and two stints on the disabled list that followed.

 

Fast
forward several weeks into the season, and the guy who combined for 30 wins
over his first two big league seasons was no longer recognizable.  On June 19, he was booed off the field after
surrendering six earned runs on eight hits over four innings against the Braves.
 That appearance was his last, leaving
his fantasy owners scratching their heads wondering how Dice-K — one of the game’s
top starters — had unraveled and gone 1-5 with a 8.23 ERA.

 

Thinking
long term, the Red Sox chose to sacrifice most of his 2009 season, both to
avoid any additional injuries and to reprise his rookie form.  

 

The
decision gave Matsuzaka countless hours in near-solitude at the club’s facility
in Fort Myers, Fla. There, he not only had time to collect his thoughts, air a
few grievances and build back the confidence that had been shattered by
American League hitters, but he also underwent a physical makeover that vastly
improved his conditioning.

 

Four
rehab starts for Triple-A Pawtucket yielded positive results, a 2.25 ERA and a
17/6 K/BB ratio.

 

All
the extra time off seemed to pay off Tuesday, as Dice-K held a scrappy Angels
lineup hitless over his first four frames. Matsuzaka would eventually let up
six hits over six scoreless innings, outdueling Halos ace John Lackey in the
process.  

 

It’s
too soon to say whether Dice-K is the ace of yesteryear, but things are heading
in the right direction.

 

At
the very least, aspiring fantasy champs can feel confident in Dice-K
contributing down the stretch, instead of occupying a celebrity spot on your
bench.

 

Hall
of Fame shortstop-turned-third baseman Cal Ripken is revered for his
consecutive games played streak.

 

Pitchers,
on the other hand, could learn from Matsuzaka, who is back atop the Red Sox
rotation after taking the slow road back in recovery.

 

 

–Alex Cushing,
MLB.com

Buchholz becoming Boston’s secret weapon

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While
much of the northeast had its eyes peeled on the masterful debut of Jets quarterback Mark Sanchez,
another young arm was busy making his presence felt on the diamond Sunday.

 

Clay
Buchholz
kept a dangerous Rays offense to one earned run over seven innings —
his fourth straight quality start. Nailing down a spot in the Red Sox rotation
hasn’t been easy ever since his no-hit effort two years ago. A rocky rookie
season damaged expectations enough that the Red Sox kept him down at Triple-A
Pawtucket for half of 2009. And even when he was finally recalled on July 17, it
was déjà vu all over again, with his ERA ballooning to 6.05 after four outings.
 

 

Since
then, however, Buchholz has rebounded convincingly. Holding opponents to two
earned runs or fewer in six of his last eight outings has dropped his overall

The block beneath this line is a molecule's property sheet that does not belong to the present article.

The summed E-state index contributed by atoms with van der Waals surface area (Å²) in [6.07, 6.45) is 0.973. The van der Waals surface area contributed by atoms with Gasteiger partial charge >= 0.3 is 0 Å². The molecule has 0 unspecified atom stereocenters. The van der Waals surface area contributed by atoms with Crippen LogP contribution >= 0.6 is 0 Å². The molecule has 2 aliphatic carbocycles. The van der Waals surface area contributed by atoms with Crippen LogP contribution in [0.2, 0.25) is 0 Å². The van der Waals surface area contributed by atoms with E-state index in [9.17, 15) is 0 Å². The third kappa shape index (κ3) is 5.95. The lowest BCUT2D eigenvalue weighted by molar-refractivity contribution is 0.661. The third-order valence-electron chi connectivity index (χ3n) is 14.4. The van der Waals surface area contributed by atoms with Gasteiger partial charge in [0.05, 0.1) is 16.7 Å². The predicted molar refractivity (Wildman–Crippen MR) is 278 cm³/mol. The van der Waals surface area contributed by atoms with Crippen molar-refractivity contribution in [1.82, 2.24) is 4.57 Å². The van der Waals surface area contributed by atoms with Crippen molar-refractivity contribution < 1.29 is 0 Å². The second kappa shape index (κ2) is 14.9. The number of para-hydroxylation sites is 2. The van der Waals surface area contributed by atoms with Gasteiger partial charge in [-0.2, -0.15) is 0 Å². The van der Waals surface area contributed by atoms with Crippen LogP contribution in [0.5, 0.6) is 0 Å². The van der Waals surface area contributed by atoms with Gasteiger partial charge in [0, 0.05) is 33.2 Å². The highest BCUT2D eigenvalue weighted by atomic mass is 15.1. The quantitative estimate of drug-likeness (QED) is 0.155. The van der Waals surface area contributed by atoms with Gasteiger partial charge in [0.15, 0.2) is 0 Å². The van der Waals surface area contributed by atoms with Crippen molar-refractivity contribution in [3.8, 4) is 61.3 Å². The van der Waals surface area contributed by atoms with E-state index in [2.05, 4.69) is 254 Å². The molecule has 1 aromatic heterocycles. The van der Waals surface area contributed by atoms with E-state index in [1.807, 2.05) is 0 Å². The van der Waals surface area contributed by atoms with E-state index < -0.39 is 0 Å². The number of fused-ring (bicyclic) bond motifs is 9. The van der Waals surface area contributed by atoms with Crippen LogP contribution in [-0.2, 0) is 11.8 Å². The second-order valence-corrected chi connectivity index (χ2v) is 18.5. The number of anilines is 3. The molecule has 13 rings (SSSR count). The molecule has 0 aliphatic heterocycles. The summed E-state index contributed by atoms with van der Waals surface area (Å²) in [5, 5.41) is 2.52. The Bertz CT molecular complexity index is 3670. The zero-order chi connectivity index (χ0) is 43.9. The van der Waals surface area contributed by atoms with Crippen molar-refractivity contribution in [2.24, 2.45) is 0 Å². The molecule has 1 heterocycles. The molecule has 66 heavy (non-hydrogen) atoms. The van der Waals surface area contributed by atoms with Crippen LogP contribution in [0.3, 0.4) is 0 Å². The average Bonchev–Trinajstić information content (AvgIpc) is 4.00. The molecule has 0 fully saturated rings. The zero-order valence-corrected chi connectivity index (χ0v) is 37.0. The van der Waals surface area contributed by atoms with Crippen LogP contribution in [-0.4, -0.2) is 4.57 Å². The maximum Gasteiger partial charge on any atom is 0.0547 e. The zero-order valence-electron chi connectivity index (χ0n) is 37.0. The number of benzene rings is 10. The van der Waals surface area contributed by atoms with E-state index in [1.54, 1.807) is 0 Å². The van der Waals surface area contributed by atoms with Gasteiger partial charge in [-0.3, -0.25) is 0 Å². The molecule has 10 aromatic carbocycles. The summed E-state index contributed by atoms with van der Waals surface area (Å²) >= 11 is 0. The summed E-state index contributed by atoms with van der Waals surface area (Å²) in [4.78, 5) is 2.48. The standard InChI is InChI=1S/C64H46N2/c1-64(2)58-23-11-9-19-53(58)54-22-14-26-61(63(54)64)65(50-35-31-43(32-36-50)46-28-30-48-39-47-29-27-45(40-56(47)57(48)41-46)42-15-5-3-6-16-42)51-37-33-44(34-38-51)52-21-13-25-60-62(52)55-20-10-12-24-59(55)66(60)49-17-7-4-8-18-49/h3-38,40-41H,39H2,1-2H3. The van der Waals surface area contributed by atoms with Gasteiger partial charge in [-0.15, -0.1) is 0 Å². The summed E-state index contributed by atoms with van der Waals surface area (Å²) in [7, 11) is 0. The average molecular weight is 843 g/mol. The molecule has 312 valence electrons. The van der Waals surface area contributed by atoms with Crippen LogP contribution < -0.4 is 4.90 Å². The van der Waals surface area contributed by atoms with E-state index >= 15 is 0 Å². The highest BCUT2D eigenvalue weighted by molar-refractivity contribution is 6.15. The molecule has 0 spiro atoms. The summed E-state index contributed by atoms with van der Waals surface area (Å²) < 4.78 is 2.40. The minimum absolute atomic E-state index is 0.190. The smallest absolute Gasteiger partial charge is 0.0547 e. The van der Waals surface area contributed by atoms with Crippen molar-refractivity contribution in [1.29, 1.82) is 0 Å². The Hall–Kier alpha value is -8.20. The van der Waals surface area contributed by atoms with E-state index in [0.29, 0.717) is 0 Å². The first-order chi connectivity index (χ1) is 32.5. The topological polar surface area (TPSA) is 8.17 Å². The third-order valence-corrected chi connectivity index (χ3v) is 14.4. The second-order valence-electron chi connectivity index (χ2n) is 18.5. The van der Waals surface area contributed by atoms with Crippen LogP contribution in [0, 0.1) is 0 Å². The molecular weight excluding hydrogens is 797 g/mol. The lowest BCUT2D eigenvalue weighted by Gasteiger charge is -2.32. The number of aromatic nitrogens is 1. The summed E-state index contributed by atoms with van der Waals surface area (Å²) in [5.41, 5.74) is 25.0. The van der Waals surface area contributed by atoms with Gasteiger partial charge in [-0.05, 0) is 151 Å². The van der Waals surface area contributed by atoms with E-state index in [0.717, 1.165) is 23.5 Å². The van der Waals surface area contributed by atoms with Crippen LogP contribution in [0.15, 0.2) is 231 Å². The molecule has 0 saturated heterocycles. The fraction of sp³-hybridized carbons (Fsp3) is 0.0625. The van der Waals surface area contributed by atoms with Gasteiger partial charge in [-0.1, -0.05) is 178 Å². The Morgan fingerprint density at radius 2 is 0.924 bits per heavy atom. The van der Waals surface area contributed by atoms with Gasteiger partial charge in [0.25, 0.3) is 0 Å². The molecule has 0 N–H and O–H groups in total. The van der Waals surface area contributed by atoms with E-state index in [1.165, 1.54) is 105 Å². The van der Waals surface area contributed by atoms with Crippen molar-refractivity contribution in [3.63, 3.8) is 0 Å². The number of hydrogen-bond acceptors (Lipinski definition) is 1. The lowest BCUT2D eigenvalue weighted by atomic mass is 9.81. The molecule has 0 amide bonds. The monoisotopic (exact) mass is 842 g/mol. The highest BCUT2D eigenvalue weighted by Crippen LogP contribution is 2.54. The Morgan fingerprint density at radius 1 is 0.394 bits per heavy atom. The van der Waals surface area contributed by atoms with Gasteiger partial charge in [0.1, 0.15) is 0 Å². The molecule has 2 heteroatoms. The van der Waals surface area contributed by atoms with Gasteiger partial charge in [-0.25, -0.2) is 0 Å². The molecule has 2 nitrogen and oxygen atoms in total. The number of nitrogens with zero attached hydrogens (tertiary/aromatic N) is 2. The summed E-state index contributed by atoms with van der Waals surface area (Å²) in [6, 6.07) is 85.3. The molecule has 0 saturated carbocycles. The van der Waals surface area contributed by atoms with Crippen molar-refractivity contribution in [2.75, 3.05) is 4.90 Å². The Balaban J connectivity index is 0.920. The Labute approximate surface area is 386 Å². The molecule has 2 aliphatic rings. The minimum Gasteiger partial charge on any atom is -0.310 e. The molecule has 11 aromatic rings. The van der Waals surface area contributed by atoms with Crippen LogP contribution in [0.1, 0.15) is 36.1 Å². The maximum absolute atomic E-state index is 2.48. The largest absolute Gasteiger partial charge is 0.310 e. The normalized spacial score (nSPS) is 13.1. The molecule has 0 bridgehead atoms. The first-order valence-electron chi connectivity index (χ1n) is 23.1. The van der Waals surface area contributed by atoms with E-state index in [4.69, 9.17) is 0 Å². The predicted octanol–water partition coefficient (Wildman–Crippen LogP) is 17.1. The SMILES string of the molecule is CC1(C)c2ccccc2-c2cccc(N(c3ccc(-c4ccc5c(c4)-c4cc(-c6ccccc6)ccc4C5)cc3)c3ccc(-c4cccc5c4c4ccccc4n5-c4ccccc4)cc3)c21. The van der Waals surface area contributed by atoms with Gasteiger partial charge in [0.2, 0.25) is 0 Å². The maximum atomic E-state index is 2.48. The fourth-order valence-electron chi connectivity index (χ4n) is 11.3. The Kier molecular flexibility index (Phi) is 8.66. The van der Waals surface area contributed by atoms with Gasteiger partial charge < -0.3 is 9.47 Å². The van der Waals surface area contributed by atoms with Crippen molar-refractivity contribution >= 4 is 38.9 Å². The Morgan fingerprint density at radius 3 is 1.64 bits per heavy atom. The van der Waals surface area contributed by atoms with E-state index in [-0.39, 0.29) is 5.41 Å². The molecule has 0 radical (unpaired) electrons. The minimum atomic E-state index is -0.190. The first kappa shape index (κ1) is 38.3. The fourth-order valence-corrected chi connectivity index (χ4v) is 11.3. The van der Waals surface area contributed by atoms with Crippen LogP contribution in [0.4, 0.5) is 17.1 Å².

ERA to 3.66. Boston’s decision to cut ties with Brad Penny last month all but
guaranteed Buchholz a rotation, and the decision is paying off.  With a 22/7 K/BB ratio over his last four
starts, the 25-year-old righty has not only rewarded Boston brass for sticking
by him through thick and thin, he also appears to be turning a corner.

 

Others
surging their way onto mixed-league lineups include:

 

As
if landing a starting role at age 20 wasn’t enough, Rangers shortstop Elvis
Andrus is making a strong bid for AL Rookie of the Year consideration, thanks
to a 15-game hit streak.

 

A
torrid nine-game hit streak from Billy Butler gives owners another exciting
Royals player not named Zack Greinke or Joakim Soria. The 23-year-old first
baseman has matured into the club’s top hitter since the All-Star break and
sports a shimmering .400 average with eight extra-base hits this month.

 

Batting
ahead of Hanley Ramirez has given Nick Johnson plenty of pitches to hit in
Florida. In fact, the oft-injured yet talented first baseman hasn’t had this
kind of protection since his Yankees years, which ended in 2003. He’s hitting
.355 with nine doubles during September, a trend that figures to continue as
the season winds down.

 

New
surroundings also appear to be bringing out the best in Vicente Padilla, who’s
gone 3-0 with a  2.01 ERA and a 17/7 K/BB
ratio over four starts since landing in the Dodgers rotation. After blanking
the Giants over the weekend, he faces them again on Friday, Sept. 18.

 

Johnson’s
former teammate, Elijah Dukes, appears going through something of a rebirth. Having
reached base safely in his last 17 games, the bulky outfielder could wrap up an
otherwise disappointing season with a bang.

 

 

–Alex Cushing,
MLB.com

Fantasy, reality converge with rising Rockies

For
better or for worse, there are some who dismiss fantasy sports as a fringe game
played by pimple-faced, backward-hat-wearing, comic-book-reading, bazooka-chewing
dorks.

And
that is totally offensive because I quit chewing bazooka years ago.

The
truth of the matter is that fantasy and reality often converge.

I